Iron Deficiency is a Huge Problem for Girls
40 percent of girls and young women don’t get enough iron, which can impact their overall health
A recent study showed nearly 40 percent of girls and young women don’t get enough iron, most likely due to menstruation. Lack of iron, also known as iron-deficiency anemia, can affect sleep, thinking, energy and mood.
To get a better sense of this issue and what can be done about it, we asked pediatric hematology specialist Dominder Kaur, MD, what we need to know.
Why do so many young women lack iron?
We all have ongoing needs for iron in our bodies. It’s used for making red blood cells, muscle tissue, hair, many enzymes, and other molecules inside the body. When the body loses these cells, like when our skin cells shed or we lose blood, some iron is lost as well.
The body loses iron with every menstrual cycle. At the same time, growing bodies have high iron needs. Often the amount of iron intake in adolescents is not enough to match the amount of iron they lose in their monthly cycles. So young women, especially those who do not have a high meat or green vegetable intake, end up becoming iron deficient.
For people going through pregnancy and childbirth, the body needs even more iron for the developing baby.
How much iron do you need each day?
Daily iron needs depend on a person’s age, gender, and whether they are pregnant or breastfeeding.
If you are not iron deficient, the need is between 8-18 mg of iron daily. In general, people who eat beans, dried fruits, berries, eggs, lean red meat, salmon, iron-fortified breads and cereals, peas, tofu, and dark green leafy vegetables have the iron their body needs.
What happens if you do not have enough iron in your body?
When your body does not have enough iron, it starts to conserve iron wherever it can.
For blood, the body continues making red cells until you can't produce enough hemoglobin, a substance in red blood cells that enables them to carry oxygen. If your blood cells aren’t adequate in number or unable to carry enough oxygen due to low hemoglobin, it can make you tired or short of breath. This is called iron-deficiency anemia.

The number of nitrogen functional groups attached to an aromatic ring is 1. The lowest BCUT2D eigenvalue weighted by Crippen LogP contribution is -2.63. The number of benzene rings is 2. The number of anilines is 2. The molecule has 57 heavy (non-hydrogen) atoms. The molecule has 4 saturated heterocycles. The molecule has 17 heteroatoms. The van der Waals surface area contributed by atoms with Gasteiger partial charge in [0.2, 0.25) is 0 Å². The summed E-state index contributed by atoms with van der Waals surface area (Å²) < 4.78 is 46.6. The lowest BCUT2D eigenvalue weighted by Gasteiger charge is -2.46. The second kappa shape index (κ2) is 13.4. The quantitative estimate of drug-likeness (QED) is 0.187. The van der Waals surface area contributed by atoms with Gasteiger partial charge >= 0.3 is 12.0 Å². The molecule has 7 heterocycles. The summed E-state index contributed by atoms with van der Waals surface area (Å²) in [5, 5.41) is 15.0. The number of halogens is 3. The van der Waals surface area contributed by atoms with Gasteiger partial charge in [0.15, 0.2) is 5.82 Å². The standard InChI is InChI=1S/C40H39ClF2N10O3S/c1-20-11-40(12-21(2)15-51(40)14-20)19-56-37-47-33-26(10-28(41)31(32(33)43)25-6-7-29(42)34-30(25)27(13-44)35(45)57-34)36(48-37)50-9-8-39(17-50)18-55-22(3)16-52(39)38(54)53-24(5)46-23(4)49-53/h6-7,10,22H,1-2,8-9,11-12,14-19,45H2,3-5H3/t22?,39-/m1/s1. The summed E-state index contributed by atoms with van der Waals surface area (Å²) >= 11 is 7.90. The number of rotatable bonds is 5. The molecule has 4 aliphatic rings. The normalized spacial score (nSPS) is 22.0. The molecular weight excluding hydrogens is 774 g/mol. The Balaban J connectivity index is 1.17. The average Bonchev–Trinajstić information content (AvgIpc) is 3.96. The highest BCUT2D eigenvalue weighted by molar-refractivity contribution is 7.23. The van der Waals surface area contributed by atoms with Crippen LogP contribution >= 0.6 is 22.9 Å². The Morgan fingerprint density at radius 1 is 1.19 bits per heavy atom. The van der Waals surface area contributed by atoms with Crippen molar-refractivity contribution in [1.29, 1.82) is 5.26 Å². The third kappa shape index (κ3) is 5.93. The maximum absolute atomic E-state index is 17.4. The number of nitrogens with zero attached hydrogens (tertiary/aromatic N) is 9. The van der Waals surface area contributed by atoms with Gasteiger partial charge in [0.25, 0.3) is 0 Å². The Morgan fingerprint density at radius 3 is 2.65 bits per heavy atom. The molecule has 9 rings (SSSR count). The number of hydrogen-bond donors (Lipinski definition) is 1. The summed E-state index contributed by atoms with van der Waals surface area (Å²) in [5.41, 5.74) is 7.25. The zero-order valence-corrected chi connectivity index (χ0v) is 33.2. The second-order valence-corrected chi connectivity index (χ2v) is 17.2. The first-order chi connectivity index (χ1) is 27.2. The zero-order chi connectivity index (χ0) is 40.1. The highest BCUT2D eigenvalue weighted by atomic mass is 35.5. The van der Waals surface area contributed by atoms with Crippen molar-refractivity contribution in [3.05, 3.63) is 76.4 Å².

What’s the difference between iron deficiency and iron-deficiency anemia?
Iron deficiency is the state of being low in body iron stores. A test called ferritin can be a good indicator of your long-term body iron stores. Generally, someone who is iron deficient has ferritin levels lower than 30 μg/L.
Iron-deficiency anemia is the condition that happens when iron deficiency progresses and is the last stage of iron deficiency. Iron deficiency without anemia is a stage that often goes undiagnosed and is a lot more prevalent than iron-deficiency anemia.
Who is at highest risk for iron-deficiency anemia?
- People who menstruate, especially if menstrual periods are heavy
- People who are breastfeeding, pregnant, or have recently given birth
- People who have undergone major surgery or physical trauma
- People with gastrointestinal diseases like Celiac disease, inflammatory bowel diseases, and peptic ulcer disease
- People who have undergone bariatric procedures, especially gastric bypass operations
- Vegetarians, vegans, and people whose diets do not include iron-rich foods (iron from vegetables, even those that are iron-rich, is not absorbed as well as iron from meat, poultry, and fish)
- Children who drink more than 16 to 24 ounces a day of cow's milk (cow's milk not only contains little iron, but also can decrease absorption of iron and irritate the intestinal lining causing chronic blood loss)
How do you find out if you are iron deficient?
Simple blood tests.
Testing can be as straightforward as blood counts, showing the size and number of your red cells, or comprehensive enough to include multiple studies of body iron stores.
How do you prevent iron deficiency?
Iron comes from food. Having a diet that is balanced and rich in food sources of iron is the best way to prevent it. On average, if one eats 10 to 15 mg of iron, only 1 to 2 mg of it is absorbed into our blood via the intestines. Good sources of iron include:
- Beef, pork, lamb, liver, and other organ meats
- Chicken, duck, turkey, (especially dark meat), liver
- Clams, mussels, and oysters, sardines, anchovies, and other fish
- Leafy greens of the cabbage family: broccoli, kale, turnip greens, collard greens
- Lima beans, pinto beans, black-eyed peas, green peas, and other legumes
- Darker colored fruits and berries: pomegranate, blackberry, strawberry, raspberry, plums, prunes
- Yeast-leavened whole-wheat bread and rolls
- Some iron fortified foods to replace what you generally eat (iron fortified pastas or cereals)
What do all patients and parents ask about iron deficiency, and what do you tell them?
"How do we know the iron we eat is actually absorbed?"
Iron is best absorbed in an acidic environment in the stomach. Citrus foods aid its absorption and antacids prevent it. Also, try and consume your iron away from high calcium/dairy or wheat containing foods as the calcium in iron and phytates in wheat can interfere with iron absorption.
How long does it take to correct/treat iron deficiency?
Once iron deficiency has become evident in the form of anemia, it takes three to four months of treatment with iron supplementation.
Dominder Kaur, MD, is an Assistant Professor of Pediatrics at CUIMC